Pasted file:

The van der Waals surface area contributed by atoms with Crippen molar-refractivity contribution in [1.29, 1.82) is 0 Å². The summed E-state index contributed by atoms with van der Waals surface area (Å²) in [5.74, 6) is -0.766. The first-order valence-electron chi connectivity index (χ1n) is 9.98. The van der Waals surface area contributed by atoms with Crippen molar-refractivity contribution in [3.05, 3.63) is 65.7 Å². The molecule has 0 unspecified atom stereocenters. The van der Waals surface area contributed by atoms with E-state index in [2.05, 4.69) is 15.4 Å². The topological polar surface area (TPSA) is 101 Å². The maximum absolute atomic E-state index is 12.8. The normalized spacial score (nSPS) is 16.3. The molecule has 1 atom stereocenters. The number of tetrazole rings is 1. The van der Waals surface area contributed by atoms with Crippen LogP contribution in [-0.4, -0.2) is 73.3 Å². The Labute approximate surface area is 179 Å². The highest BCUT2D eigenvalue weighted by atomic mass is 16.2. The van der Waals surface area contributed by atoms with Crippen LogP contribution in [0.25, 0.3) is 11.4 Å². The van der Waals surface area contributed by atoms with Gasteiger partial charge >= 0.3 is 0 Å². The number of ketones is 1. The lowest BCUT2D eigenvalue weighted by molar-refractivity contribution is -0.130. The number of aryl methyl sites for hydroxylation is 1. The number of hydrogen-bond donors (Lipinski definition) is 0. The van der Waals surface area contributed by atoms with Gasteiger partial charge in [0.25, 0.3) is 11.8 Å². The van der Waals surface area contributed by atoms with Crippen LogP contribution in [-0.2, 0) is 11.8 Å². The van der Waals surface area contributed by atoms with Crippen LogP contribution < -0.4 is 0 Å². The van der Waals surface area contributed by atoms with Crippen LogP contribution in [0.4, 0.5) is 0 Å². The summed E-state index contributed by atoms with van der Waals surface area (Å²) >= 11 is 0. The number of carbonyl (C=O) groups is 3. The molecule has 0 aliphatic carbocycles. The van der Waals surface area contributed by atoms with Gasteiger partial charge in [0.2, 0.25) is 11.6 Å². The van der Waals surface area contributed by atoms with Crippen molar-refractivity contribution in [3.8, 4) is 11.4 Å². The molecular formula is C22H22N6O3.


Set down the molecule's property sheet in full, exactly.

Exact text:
The van der Waals surface area contributed by atoms with Crippen molar-refractivity contribution in [1.29, 1.82) is 0 Å². The summed E-state index contributed by atoms with van der Waals surface area (Å²) in [5.74, 6) is -0.766. The first-order valence-electron chi connectivity index (χ1n) is 9.98. The van der Waals surface area contributed by atoms with Crippen molar-refractivity contribution in [3.05, 3.63) is 65.7 Å². The molecule has 0 unspecified atom stereocenters. The van der Waals surface area contributed by atoms with E-state index in [2.05, 4.69) is 15.4 Å². The topological polar surface area (TPSA) is 101 Å². The maximum absolute atomic E-state index is 12.8. The normalized spacial score (nSPS) is 16.3. The molecule has 1 atom stereocenters. The number of tetrazole rings is 1. The van der Waals surface area contributed by atoms with Crippen LogP contribution in [-0.4, -0.2) is 73.3 Å². The Labute approximate surface area is 179 Å². The highest BCUT2D eigenvalue weighted by atomic mass is 16.2. The van der Waals surface area contributed by atoms with Crippen LogP contribution in [0.25, 0.3) is 11.4 Å². The van der Waals surface area contributed by atoms with Gasteiger partial charge >= 0.3 is 0 Å². The number of ketones is 1. The lowest BCUT2D eigenvalue weighted by molar-refractivity contribution is -0.130. The number of aryl methyl sites for hydroxylation is 1. The number of hydrogen-bond donors (Lipinski definition) is 0. The van der Waals surface area contributed by atoms with Gasteiger partial charge in [0.25, 0.3) is 11.8 Å². The van der Waals surface area contributed by atoms with Crippen LogP contribution in [-0.2, 0) is 11.8 Å². The van der Waals surface area contributed by atoms with Crippen LogP contribution < -0.4 is 0 Å². The van der Waals surface area contributed by atoms with Crippen LogP contribution in [0.4, 0.5) is 0 Å². The summed E-state index contributed by atoms with van der Waals surface area (Å²) >= 11 is 0. The number of carbonyl (C=O) groups is 3. The molecule has 0 aliphatic carbocycles. The van der Waals surface area contributed by atoms with Gasteiger partial charge in [0.2, 0.25) is 11.6 Å². The van der Waals surface area contributed by atoms with Crippen molar-refractivity contribution in [3.8, 4) is 11.4 Å². The molecular formula is C22H22N6O3.